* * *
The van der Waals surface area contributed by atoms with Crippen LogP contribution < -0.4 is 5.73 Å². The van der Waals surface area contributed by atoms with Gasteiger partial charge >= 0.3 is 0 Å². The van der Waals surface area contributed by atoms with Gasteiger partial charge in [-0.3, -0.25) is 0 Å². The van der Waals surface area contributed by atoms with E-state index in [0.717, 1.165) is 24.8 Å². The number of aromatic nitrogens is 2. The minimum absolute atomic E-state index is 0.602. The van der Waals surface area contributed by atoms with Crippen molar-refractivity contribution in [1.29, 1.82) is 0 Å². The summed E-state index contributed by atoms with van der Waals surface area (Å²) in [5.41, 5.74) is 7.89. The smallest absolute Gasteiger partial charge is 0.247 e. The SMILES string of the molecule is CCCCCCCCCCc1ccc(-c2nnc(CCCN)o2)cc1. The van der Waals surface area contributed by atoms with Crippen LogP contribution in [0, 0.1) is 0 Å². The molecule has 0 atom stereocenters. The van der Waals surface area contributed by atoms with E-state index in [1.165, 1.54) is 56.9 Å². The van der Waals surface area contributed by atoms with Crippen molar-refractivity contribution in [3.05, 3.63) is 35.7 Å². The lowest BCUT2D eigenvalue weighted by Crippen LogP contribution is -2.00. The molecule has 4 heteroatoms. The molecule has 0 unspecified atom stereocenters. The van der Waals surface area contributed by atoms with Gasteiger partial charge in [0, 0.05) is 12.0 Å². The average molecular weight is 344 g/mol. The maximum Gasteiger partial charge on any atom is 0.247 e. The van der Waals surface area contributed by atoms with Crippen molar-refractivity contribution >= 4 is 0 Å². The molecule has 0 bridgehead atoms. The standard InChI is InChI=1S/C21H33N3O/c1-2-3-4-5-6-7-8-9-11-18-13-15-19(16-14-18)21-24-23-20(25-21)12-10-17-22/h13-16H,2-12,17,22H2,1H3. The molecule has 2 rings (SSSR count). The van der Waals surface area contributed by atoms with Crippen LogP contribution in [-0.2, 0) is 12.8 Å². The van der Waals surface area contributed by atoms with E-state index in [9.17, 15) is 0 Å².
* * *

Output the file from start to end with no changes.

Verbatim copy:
The van der Waals surface area contributed by atoms with Crippen LogP contribution < -0.4 is 5.73 Å². The van der Waals surface area contributed by atoms with Gasteiger partial charge >= 0.3 is 0 Å². The van der Waals surface area contributed by atoms with Gasteiger partial charge in [-0.3, -0.25) is 0 Å². The van der Waals surface area contributed by atoms with E-state index in [0.717, 1.165) is 24.8 Å². The number of aromatic nitrogens is 2. The minimum absolute atomic E-state index is 0.602. The van der Waals surface area contributed by atoms with Crippen molar-refractivity contribution in [1.29, 1.82) is 0 Å². The summed E-state index contributed by atoms with van der Waals surface area (Å²) in [5.41, 5.74) is 7.89. The smallest absolute Gasteiger partial charge is 0.247 e. The SMILES string of the molecule is CCCCCCCCCCc1ccc(-c2nnc(CCCN)o2)cc1. The van der Waals surface area contributed by atoms with Crippen LogP contribution in [0, 0.1) is 0 Å². The molecule has 0 atom stereocenters. The van der Waals surface area contributed by atoms with E-state index in [1.165, 1.54) is 56.9 Å². The van der Waals surface area contributed by atoms with Crippen molar-refractivity contribution in [3.05, 3.63) is 35.7 Å². The lowest BCUT2D eigenvalue weighted by Crippen LogP contribution is -2.00. The molecule has 4 heteroatoms. The molecule has 0 unspecified atom stereocenters. The van der Waals surface area contributed by atoms with Gasteiger partial charge in [0, 0.05) is 12.0 Å². The average molecular weight is 344 g/mol. The maximum Gasteiger partial charge on any atom is 0.247 e. The van der Waals surface area contributed by atoms with Crippen molar-refractivity contribution >= 4 is 0 Å². The molecule has 0 bridgehead atoms. The standard InChI is InChI=1S/C21H33N3O/c1-2-3-4-5-6-7-8-9-11-18-13-15-19(16-14-18)21-24-23-20(25-21)12-10-17-22/h13-16H,2-12,17,22H2,1H3. The molecule has 2 rings (SSSR count). The van der Waals surface area contributed by atoms with Crippen LogP contribution in [-0.2, 0) is 12.8 Å². The van der Waals surface area contributed by atoms with E-state index in [9.17, 15) is 0 Å².